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I have looked for an intuitive description for the reasons for end corrections. I find most of them with mathematics far beyond my level (high school). I found two sites that attempted to explain it, quite unsatisfactorily in my opinion. Yes, I have seen the other 2 answered replies on this site that are related to this topic.

http://www.pykett.org.uk/end-correction-natural-frequency-timbre-physical-modelling-organ-pipe.htm

http://newt.phys.unsw.edu.au/jw/flutes.v.clarinets.html

The former attempts to explain it (to my understanding) as: each wave that passes the opening must vibrate masses outside the pipe, and thus the pipe does work on it and therefore lowers the frequency. I have a few issues with this.

"When the pipe is speaking, its internal air column supports periodic (cyclically repeating) pressure pulses travelling up and down as described elsewhere on this website [9]. At the top and mouth they are partly reflected back into the pipe to maintain its speech, but they also partly push and pull on the air in the surrounding atmosphere much as does a loudspeaker cone. Therefore the pipe has to do work to shift the volumes of air surrounding its top and mouth and set them into vibration, the energy source for which is the compressed air coming from the organ blower. Just as with the loudspeaker, these moving air masses first of all generate near field sound waves which then become far field waves at a greater distance from the pipe. It is these two air masses at the top and mouth, both of which are in the transition regions between the near and far fields, which are responsible for what we call the end corrections of the pipe. Because the pipe has to set these external masses into vibratory motion, their inertia reduces the frequency (pitch) at which the pipe speaks as one might expect intuitively - whenever one increases the mass of an oscillating system, it oscillates more slowly. The reduction in frequency is a manifestation of the energy which has been extracted from the pipe to launch a sound wave into the surroundings. The pitch reduction has led to the somewhat unfortunate concept of an end correction, suggesting that the pipe is longer than it actually is."

Firstly, why should that mean the frequency is lowered, instead of the amplitude?

Secondly, if the frequency lowers every time the wave passes the open end, why does the frequency of the wave not decay every time and eventually become very low? These issues would disappear if I had a satisfying reason for the extra masses to participate in oscillation, but I cannot find one, aside from the fact that pressure cannot equal zero exactly, or there would be no work. This does not, however, explain why it occurs.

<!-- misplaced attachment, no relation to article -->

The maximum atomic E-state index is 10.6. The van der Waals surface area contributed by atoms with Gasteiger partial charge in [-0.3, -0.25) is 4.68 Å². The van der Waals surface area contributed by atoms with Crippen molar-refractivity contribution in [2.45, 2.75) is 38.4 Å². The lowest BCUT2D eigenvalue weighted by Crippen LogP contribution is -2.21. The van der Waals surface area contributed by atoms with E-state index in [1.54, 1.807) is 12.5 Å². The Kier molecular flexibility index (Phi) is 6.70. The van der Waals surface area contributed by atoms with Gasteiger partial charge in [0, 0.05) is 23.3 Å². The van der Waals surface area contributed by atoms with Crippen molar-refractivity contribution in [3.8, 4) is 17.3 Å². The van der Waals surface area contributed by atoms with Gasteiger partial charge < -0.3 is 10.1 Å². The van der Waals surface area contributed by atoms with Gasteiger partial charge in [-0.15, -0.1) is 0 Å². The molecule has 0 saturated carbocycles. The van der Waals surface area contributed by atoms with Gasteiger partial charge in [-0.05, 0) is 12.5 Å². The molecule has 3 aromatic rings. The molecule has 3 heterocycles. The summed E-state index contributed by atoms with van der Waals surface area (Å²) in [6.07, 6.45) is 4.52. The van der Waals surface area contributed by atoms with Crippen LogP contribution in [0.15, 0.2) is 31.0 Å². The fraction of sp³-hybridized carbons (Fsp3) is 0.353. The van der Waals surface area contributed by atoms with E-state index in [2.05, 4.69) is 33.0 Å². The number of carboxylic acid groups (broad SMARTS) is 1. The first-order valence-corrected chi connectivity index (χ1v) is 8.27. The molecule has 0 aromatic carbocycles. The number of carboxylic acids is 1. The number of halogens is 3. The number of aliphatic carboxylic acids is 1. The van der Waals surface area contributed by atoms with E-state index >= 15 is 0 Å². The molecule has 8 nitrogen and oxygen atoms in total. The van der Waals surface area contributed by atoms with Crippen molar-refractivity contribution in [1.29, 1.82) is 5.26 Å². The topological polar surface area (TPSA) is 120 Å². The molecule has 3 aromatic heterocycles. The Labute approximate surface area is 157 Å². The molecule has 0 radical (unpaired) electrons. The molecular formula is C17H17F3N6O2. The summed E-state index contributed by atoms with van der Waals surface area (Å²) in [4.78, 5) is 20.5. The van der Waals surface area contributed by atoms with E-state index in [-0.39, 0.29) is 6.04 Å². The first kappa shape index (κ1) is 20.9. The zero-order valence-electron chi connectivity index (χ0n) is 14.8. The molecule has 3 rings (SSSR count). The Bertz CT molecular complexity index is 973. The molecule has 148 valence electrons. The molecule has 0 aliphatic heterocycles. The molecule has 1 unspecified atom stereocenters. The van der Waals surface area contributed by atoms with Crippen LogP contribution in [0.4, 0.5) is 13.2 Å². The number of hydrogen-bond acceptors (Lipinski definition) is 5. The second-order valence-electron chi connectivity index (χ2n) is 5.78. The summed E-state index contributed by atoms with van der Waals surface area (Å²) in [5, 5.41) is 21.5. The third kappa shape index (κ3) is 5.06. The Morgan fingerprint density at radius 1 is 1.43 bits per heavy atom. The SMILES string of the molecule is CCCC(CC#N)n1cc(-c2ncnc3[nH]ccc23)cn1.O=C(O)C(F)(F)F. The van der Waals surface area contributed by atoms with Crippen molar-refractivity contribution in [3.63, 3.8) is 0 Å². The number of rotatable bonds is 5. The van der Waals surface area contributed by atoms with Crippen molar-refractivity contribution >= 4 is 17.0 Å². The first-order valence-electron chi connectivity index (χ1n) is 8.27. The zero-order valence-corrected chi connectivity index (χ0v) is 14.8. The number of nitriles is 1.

Thirdly, why should vibrating the masses of air be any different to what waves do when they propagate normally? As I understand, the wave simply propagates out of the pipe and diffracts. If something special is occurring when the wave has to vibrate some masses of air, why doesn't it happen all the time?

Fourthly, this seems to imply that the end correction is proportional to the volume of air it must excite, or the square of radius. The end correction is liner when the wavelength is much larger than the diameter, however.

The latter link first suggests that the reflection does not occur at the exit exactly, since the wave must leave the pipe to create suction and the resulting out of phase wave. Thus, the length of the pipe is slightly larger. This is much more easy to comprehend, but I am not fully convinced.

"The reflection is caused when a pulse of high pressure air gets to the end of the pipe and it spreads out. But what happens exactly at the end? Inside the tube there is a plane wave, and when the wave is radiating externally it is a spherical wave, but between the two there is some complicated geometry. In this phase, the pulse of air is neither in the free, unimpeded air away from the pipe, nor in the tightly constrained environment of the pipe. It is somewhere between the two: unconstrained on one side, but constrained by the pipe on the other. As we explain above, the reflection is caused by suction that results when the momentum of the pulse of air takes it away from the pipe. This suction doesn't appear immediately when the pulse reaches the end of the pipe, but a little later, as it starts to spread out. So the reflection appears to occur slightly beyond the open end of the pipe."

Why should it not occur as it leaves the pipe? Why must it wait to diffract? Is this due to the boundary being vague and smoothed out, as a requirement of the continuity of pressure and velocity, and thus the reflected wave is created further out? As I type this, I feel more convinced than before, but am still not entirely sure. The literature on this is very sparse.